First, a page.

If you have read these editorials for any length of time, you might know I like to pick on developers. It's a gross generalization and there are some great developers out there, but my views as developers causing most of the problems in software are not without some basis.
I think that most developers are naturally inquisitive and they like to solve problems. Computers give them the ability to shape the virtual world as they see it, in a way that many people can't do in the physical world. I think many developers are also lazy, using the power of computers through programming, macros, scripts, etc. to get work done quickly and avoid boring, repetitive tasks.
So why don't they spend time using the power of their applications to solve performance problems? This great blog post on "converting input at the client" is a great one, and one that I think shows where the laziness of developers comes back to haunt them.
I know that writing database code isn't something many developers want to do, or even learn to do. I've seen that written over and over, and I constantly see developers complaining about writing data access and SQL code. I guess that's one of the reasons that LINQ was developed. However that's not an excuse to avoid doing things correctly.
Take the time to shoulder the burden of data conversion, validation, checking, etc. on the client side. There's one database server for more application servers (if you use them), many more web servers, and even more client-side code, which means the database is the least scalable component of an application in many cases. Not that we can't throw more horsepower at the database server, but when it comes down to it, there are many more spare cycles on clients than the servers, especially the one server that's difficult to scale out.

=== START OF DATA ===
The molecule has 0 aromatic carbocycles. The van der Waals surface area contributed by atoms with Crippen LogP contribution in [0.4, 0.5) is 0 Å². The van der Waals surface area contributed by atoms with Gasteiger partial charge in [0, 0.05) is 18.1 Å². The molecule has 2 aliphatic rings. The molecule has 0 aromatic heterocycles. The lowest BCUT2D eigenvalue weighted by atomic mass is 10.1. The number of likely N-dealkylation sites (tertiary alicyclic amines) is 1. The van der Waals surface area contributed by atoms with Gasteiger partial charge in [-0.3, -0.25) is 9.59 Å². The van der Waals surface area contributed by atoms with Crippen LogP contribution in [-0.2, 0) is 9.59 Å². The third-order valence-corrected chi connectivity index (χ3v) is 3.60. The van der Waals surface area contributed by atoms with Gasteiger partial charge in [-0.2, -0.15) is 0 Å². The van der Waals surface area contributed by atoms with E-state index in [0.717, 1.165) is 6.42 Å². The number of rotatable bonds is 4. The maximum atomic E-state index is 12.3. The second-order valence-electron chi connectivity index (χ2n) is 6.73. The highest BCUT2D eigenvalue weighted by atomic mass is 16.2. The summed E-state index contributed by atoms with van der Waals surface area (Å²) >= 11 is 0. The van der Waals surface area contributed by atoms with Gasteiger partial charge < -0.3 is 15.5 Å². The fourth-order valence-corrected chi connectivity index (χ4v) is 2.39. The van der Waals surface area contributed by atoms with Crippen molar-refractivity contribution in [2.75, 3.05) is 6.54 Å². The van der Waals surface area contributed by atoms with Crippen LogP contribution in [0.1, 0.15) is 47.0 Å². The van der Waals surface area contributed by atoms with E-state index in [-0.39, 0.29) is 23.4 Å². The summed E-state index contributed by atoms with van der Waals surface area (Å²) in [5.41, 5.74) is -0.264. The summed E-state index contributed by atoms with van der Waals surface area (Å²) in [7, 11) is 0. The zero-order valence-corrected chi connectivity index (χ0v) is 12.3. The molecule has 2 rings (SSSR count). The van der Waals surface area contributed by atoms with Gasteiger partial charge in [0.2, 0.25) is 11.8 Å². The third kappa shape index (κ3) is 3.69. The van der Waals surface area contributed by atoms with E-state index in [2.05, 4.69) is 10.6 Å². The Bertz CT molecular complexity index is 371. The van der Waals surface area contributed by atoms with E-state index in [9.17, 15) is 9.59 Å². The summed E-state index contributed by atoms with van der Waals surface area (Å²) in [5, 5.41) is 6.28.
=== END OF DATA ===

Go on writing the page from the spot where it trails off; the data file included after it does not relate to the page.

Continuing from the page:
Writing this code to convert dates and numbers to their proper types isn't fun or sexy, but it's easy to do and getting in the habit of doing that, just like getting in the habit of using stored procedures, parameters, etc. make a much more scalable application. And they make one that's easier to develop. Would you rather step through code on your client application to figure out what wrong or have to move back and forth between the application and the server in a debugger?
I partially blame the authors of so many articles on applications that access data. Showing short, quick samples that use dynamic SQL, don't convert dates, etc. just perpetuates the poor habits that many developers pick up. My view is that sample code should be production quality. If you don’t want to explain the error checking or conversions because they're not the focus of your writing, gloss over them. Even if the reader doesn't understand them, the clipboard will move them over when someone "borrows" your code.
Steve's Pick of the Week
A New Competitor? - SQL Server was spawned from Sybase and has outgrown its parent. However Sybase is the closest product to SQL Server, both sharing T-SQL as a common language, although each platform has evolved the language away from the other. Sybase has posted nice gains in its business, something that 10 years ago I would have not have believed possible, thinking they were heading out of business. If your company requires a *nix based solution for a database server, I might really push them to look at Sybase and leverage some of your current SQL Server skills on this platform.
The Voice of the DBA Podcasts
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